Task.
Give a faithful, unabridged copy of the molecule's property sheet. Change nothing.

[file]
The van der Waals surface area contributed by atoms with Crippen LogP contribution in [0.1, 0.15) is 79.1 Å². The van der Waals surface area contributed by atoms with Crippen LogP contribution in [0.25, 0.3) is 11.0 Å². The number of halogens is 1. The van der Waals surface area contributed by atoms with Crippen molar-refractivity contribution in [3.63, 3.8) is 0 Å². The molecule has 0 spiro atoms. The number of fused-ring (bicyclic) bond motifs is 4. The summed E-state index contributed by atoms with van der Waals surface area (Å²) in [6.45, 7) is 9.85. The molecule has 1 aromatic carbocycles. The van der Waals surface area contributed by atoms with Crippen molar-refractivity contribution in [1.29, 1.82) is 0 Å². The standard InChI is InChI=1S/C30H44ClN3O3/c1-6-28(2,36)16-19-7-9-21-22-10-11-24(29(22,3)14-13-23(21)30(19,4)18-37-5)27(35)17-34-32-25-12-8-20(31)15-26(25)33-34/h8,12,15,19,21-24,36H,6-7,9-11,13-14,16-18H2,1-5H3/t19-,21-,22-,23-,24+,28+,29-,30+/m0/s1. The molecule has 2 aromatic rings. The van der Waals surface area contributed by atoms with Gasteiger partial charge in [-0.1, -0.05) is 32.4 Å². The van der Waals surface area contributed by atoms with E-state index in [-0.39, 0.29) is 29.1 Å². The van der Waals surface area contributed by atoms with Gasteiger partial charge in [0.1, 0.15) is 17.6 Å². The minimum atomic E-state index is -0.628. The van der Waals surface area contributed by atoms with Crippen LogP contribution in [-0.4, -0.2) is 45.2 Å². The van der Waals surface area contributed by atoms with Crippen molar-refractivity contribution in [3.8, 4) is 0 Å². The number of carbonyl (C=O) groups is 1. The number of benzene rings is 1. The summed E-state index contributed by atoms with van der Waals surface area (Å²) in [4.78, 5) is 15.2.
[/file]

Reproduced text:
The van der Waals surface area contributed by atoms with Crippen LogP contribution in [0.1, 0.15) is 79.1 Å². The van der Waals surface area contributed by atoms with Crippen LogP contribution in [0.25, 0.3) is 11.0 Å². The number of halogens is 1. The van der Waals surface area contributed by atoms with Crippen molar-refractivity contribution in [3.63, 3.8) is 0 Å². The molecule has 0 spiro atoms. The number of fused-ring (bicyclic) bond motifs is 4. The summed E-state index contributed by atoms with van der Waals surface area (Å²) in [6.45, 7) is 9.85. The molecule has 1 aromatic carbocycles. The van der Waals surface area contributed by atoms with Crippen molar-refractivity contribution in [1.29, 1.82) is 0 Å². The standard InChI is InChI=1S/C30H44ClN3O3/c1-6-28(2,36)16-19-7-9-21-22-10-11-24(29(22,3)14-13-23(21)30(19,4)18-37-5)27(35)17-34-32-25-12-8-20(31)15-26(25)33-34/h8,12,15,19,21-24,36H,6-7,9-11,13-14,16-18H2,1-5H3/t19-,21-,22-,23-,24+,28+,29-,30+/m0/s1. The molecule has 2 aromatic rings. The van der Waals surface area contributed by atoms with Gasteiger partial charge in [-0.1, -0.05) is 32.4 Å². The van der Waals surface area contributed by atoms with E-state index in [-0.39, 0.29) is 29.1 Å². The van der Waals surface area contributed by atoms with Gasteiger partial charge in [0.1, 0.15) is 17.6 Å². The minimum atomic E-state index is -0.628. The van der Waals surface area contributed by atoms with Crippen LogP contribution in [-0.4, -0.2) is 45.2 Å². The van der Waals surface area contributed by atoms with Crippen molar-refractivity contribution in [3.8, 4) is 0 Å². The number of carbonyl (C=O) groups is 1. The number of benzene rings is 1. The summed E-state index contributed by atoms with van der Waals surface area (Å²) in [4.78, 5) is 15.2.